The announcement of Frost Brown Todd’s upcoming merger included the often-repeated reason for why many law firms combine: to better serve clients.
However, the combination between Frost Brown Todd and California-based AlvaradoSmith stands out. Not only will the expansion give the Midwestern law firm a broad footprint of three offices in the Golden State, but Frost Brown Todd will also be joining one of the nation’s largest minority-owned and operated law firms.
“Many of our clients have national or international reach, and we are deeply invested in knowing those clients’ businesses and deeply invested in understanding the industries in which they operate,” Adam Hall, Frost Brown Todd’s CEO, said. “… We found a great partner in AlvaradoSmith where we can, together, invest in learning those clients’ businesses and taking that knowledge, along with our legal skills, to probably serve them better as a unit.”
The two firms will combine Jan. 1, 2023, and will have more than 575 attorneys in 17 offices across nine states, including Indiana, and Washington, D.C. In California, the firm will operate under the name Frost Brown Todd AlvaradoSmith for one year, then fully absorb the Frost Brown Todd name.
AlvaradoSmith was founded in 1993 and currently has 23 attorneys spread across offices in Los Angeles, Orange County and San Francisco. According to Raul Salinas, managing shareholder of the Los Angeles office, the firm was started by a group of attorneys who wanted to do the same work as large law firms but at lower rates, and be part of a minority-owned operation.
Salinas said AlvaradoSmith had been looking to grow through a combination and had “a number of dates with a number of firms.” In Frost Brown Todd, the California shop found a firm that had the same culture and commitment to client service. Perhaps more importantly, he said, the attorneys like each other.
“So all these guys that we have met with pass what I call the beer-and-pizza test,” Salinas said. “This sense of after work, when the day is done, you know, just somebody I’d go out and have a beer and a slice of pizza with and talk about not just what happened in law but what’s happening outside in the world.”
The combination continues Frost Brown Todd’s expansion streak. In August 2020, the firm opened an office in Houston, and the following February it arrived in the nation’s capital.
“While there are advantages to just larger scale for law firms, we’re not growing for growth’s sake,” Hall said. “We are targeting areas and we’re targeting lawyers that fit what we are trying to do, which is to create a law firm that spans from coast to coast, that serves many different types of clients, but especially those kinds of middle-market, upper-middle-market clients.”
Frost Brown Todd has been working in California because many of the industries the firm serves, such as energy, renewable energy, manufacturing, health care and technology, have a deep presence in the state. Yet to do the work, the firm either had to use local counsel or refer many clients to other attorneys.
Joining with AlvaradoSmith allows Frost Brown Todd to enter the California market “with some bulk,” Hall said. Also, the West Coast firm has a history of serving middle-market clients and handling the “same kind of sophisticated matters” as FBT.
AlvaradoSmith’s desire to expand was born from watching its business grow as more corporate clients enlisted vendors and service providers who reflected the country’s growing diversity. Salinas said his firm’s minority ownership and diverse ranks were attractive to companies.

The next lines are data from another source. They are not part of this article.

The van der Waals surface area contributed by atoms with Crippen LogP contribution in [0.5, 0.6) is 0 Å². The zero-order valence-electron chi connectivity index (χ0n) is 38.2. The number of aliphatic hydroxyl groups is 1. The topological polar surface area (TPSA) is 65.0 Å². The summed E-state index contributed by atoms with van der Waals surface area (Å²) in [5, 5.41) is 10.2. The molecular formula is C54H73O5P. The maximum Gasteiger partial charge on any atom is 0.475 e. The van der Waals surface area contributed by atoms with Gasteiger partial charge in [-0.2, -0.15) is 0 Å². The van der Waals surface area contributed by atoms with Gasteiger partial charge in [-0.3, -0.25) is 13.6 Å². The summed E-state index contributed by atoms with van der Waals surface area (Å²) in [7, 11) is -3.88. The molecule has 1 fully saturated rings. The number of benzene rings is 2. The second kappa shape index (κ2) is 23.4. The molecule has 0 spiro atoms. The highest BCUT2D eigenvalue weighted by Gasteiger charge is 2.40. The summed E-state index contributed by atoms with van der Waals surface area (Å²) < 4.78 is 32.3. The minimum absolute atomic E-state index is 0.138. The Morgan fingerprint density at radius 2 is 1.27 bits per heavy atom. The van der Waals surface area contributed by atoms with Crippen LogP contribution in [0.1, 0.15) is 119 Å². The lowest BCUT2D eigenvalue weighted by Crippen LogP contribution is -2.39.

In the 13 months that the two firms have met weekly to work through the combination details, AlvaradoSmith found that Frost Brown Todd understood the value of diversity. The Midwestern firm describes itself as a “early adopter” of having a full-time diversity, equity and inclusion professional for the past 15 years.
“They understood what we’ve come to know is that diversity brings value and it brings strength and it makes for a great team,” Salinas said, noting that through the merger, AlvaradoSmith’s message of diversity will have a national platform. “We talked to firms and weren’t really sure that they got that, they understood that message. Frost Brown Todd did and that’s why we love them so much.”
Once the merger is complete, Hall said the combined firm will start looking to bolster its ranks and offerings.
The plan is to grow the three California offices in the next 24 to 36 months through lateral hires. In addition, the leadership team wants to strengthen its cross-border presence. AlvaradoSmith’s experience serving clients in Latin American countries is seen as complementing Frost Brown Todd’s Latin America practice.
“That was one of the very attractive things to us in this combination is the strong brand that AlvaradoSmith has in the communities where they practice,” Hall said. “… While we currently have attorneys that are out helping California clients and trying cases in California, this will be a huge boost to our ability to work together to really maximize our opportunities in California. And AlvaradoSmith has had some opportunities with clients that they represented that have national presences, so this will really help them to expand the services for some of those clients, as well.”
Integration, to Salinas, is the key for the combined firm’s success in California. Internally, the firms are working to merge their teams and technology. Externally, the attorneys will need to be out in the communities, serving on boards and getting involved in different nonprofits.
“In Frost Brown Todd, we talked to them about their level of community involvement, and it was right there alongside ours,” Salinas said. “So I think that integration through service, through technology, through shared vision (will enable) the implementing and executing of what I think is a very successful growth strategy.”•